- The Washington Times - Friday, October 26, 2001

The White House yesterday confirmed that the anthrax released on Capitol Hill last week is an especially lethal type.

But the nation's top anti-terrorism official challenged press accounts that the deadly germs must have come from labs in either the former Soviet Union, Iraq or the United States.

At a White House briefing, Office of Homeland Security Director Tom Ridge also discounted published reports that the Federal Bureau of Investigation, the Centers for Disease Control and Prevention and others involved in investigating the anthrax outbreak and treating the victims were failing to share information.

Mr. Ridge also announced that postal officials will make random, environmental tests of major postal facilities across the nation "strictly [as] a precautionary measure." He said, "There is no indication of any new exposure at this time at these sites."

Regarding the Capitol Hill anthrax attack that has contaminated post offices, killed postal workers and infected others, Mr. Ridge said: "I don't think I've seen any preliminary tests that drew any conclusions as to where [the anthrax] could or could not have been produced."

He thus disputed accounts published yesterday that claimed only laboratories in three countries could produce anthrax of such high quality and potency. But he confirmed news accounts contending Sen. Tom Harkin, Iowa Democrat, was wrong to characterize the anthrax found in the Senate office building as a common "garden variety."

Mr. Ridge said that the anthrax spores in the letter mailed to the office of Sen. Thomas Daschle, South Dakota Democrat, were "highly concentrated pure smaller [and] more dangerous because they can be more easily absorbed in a person's respiratory system."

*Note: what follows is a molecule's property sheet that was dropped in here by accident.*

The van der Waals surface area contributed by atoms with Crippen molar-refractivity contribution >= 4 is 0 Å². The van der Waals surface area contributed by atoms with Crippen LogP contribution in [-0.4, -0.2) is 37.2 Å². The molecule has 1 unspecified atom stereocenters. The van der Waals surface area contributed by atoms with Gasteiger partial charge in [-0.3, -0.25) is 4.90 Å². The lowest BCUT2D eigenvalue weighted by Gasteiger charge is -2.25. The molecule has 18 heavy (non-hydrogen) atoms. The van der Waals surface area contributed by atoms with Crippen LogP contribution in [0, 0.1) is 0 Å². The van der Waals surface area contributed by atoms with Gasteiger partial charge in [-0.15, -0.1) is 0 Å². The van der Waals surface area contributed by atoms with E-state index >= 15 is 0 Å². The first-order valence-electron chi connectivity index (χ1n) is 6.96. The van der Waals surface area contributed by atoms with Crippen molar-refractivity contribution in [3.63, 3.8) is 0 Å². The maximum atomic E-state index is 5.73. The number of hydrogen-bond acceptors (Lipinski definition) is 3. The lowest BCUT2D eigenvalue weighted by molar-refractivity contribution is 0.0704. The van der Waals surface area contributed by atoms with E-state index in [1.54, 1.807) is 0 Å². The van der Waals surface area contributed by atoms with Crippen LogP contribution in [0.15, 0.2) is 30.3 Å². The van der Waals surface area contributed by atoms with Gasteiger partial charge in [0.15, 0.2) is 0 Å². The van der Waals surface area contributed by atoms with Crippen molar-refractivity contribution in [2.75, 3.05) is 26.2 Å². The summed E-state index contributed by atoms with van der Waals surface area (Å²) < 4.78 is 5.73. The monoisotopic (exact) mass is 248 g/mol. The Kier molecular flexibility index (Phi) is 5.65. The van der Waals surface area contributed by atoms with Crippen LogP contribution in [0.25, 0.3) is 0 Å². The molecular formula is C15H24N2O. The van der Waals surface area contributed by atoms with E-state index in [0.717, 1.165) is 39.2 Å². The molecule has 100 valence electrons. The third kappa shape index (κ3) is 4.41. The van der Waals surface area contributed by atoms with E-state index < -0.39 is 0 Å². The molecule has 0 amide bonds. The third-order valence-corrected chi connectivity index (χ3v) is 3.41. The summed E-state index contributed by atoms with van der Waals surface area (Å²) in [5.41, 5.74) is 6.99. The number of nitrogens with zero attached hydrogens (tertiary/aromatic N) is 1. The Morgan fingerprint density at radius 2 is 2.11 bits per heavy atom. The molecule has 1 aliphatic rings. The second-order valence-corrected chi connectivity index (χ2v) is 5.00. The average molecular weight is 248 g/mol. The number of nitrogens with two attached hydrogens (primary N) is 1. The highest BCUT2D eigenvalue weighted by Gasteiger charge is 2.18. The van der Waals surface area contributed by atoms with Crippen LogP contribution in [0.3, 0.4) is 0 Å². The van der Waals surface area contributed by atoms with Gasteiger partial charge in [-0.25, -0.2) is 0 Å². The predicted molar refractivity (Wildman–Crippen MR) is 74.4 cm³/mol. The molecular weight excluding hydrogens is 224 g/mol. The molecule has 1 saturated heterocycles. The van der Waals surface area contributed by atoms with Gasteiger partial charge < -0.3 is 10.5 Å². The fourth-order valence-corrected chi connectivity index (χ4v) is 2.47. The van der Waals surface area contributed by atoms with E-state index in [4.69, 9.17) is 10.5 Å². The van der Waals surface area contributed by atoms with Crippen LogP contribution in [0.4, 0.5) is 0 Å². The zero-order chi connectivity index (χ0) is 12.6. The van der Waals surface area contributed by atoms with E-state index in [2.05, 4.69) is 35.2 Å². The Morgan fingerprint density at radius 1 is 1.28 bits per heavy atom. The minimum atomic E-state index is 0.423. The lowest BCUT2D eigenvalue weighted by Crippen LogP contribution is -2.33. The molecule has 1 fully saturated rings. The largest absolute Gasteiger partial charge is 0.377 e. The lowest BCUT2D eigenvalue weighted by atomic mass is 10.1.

All the anthrax released in Florida, New York, Capitol Hill and various postal facilities has been identified as coming from "the Ames strain."

The strain originated in 1980 and was shipped from the National Veterinary Services Laboratories in Ames, Iowa, to the U.S. Army Medical Research Institute for Infectious Diseases the same year. Researchers named the organism the Ames Strain and provided it to researchers in various U.S. labs and made it available to labs around the world. Mr. Ridge said the anthrax had not been genetically altered, which might have made it more difficult to treat.

The Ames anthrax in the letter sent to the New York Post was less finely milled than that sent to Mr. Daschle. Maj. Gen. John Parker described the Post's batch as "clumpy and rugged" whereas "the Daschle sample was fine and floaty" and designed to be easily inhaled.

Gen. Parker commands the Army Research and Materiel Command at Fort Detrick, Md. He and Deputy Surgeon General Dr. Kenneth Moritsugu were at Mr. Ridge's side during the briefing.

Mr. Ridge patiently and repeatedly put off questions regarding who might have produced the anthrax.

"I'm not prepared to tell you today the range of potential actors who could have created as pure, and as concentrated and as respirable an anthrax as that we are working on and investigating now," he said. "I don't know whether it's a large range or a narrow range."

Mr. Ridge discounted reports of tensions between the FBI, CDC and other federal agencies over sharing information.

"There has been collaboration and coordination, and every day it continues to accelerate as the circumstances of the threat bring people closer together," he said. "Everybody's intensely working on this issue. There has been extraordinary collaboration. They share information, I assure you."

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